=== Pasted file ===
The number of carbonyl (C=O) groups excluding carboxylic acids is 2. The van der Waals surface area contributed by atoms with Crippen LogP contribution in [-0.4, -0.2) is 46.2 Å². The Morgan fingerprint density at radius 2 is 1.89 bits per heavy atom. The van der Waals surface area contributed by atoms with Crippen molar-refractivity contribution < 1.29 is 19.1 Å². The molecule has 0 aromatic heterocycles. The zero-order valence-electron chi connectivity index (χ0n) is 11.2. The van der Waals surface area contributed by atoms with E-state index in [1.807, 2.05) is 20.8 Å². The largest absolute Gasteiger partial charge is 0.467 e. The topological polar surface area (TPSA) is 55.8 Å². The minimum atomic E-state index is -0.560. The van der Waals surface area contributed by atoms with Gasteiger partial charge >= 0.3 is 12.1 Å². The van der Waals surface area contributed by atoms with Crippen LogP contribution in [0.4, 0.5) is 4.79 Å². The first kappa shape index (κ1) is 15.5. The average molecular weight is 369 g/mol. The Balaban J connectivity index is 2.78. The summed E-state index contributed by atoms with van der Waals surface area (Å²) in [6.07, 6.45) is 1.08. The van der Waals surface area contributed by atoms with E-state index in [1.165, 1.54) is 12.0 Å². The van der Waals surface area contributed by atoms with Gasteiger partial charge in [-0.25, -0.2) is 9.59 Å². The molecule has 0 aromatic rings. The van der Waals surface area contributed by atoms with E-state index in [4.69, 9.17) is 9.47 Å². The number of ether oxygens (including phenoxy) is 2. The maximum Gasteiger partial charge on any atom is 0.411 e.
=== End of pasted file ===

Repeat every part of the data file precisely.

The number of carbonyl (C=O) groups excluding carboxylic acids is 2. The van der Waals surface area contributed by atoms with Crippen LogP contribution in [-0.4, -0.2) is 46.2 Å². The Morgan fingerprint density at radius 2 is 1.89 bits per heavy atom. The van der Waals surface area contributed by atoms with Crippen molar-refractivity contribution < 1.29 is 19.1 Å². The molecule has 0 aromatic heterocycles. The zero-order valence-electron chi connectivity index (χ0n) is 11.2. The van der Waals surface area contributed by atoms with E-state index in [1.807, 2.05) is 20.8 Å². The largest absolute Gasteiger partial charge is 0.467 e. The topological polar surface area (TPSA) is 55.8 Å². The minimum atomic E-state index is -0.560. The van der Waals surface area contributed by atoms with Gasteiger partial charge >= 0.3 is 12.1 Å². The van der Waals surface area contributed by atoms with Crippen LogP contribution in [0.4, 0.5) is 4.79 Å². The first kappa shape index (κ1) is 15.5. The average molecular weight is 369 g/mol. The Balaban J connectivity index is 2.78. The summed E-state index contributed by atoms with van der Waals surface area (Å²) in [6.07, 6.45) is 1.08. The van der Waals surface area contributed by atoms with E-state index in [1.165, 1.54) is 12.0 Å². The van der Waals surface area contributed by atoms with Gasteiger partial charge in [-0.25, -0.2) is 9.59 Å². The molecule has 0 aromatic rings. The van der Waals surface area contributed by atoms with E-state index in [4.69, 9.17) is 9.47 Å². The number of ether oxygens (including phenoxy) is 2. The maximum Gasteiger partial charge on any atom is 0.411 e.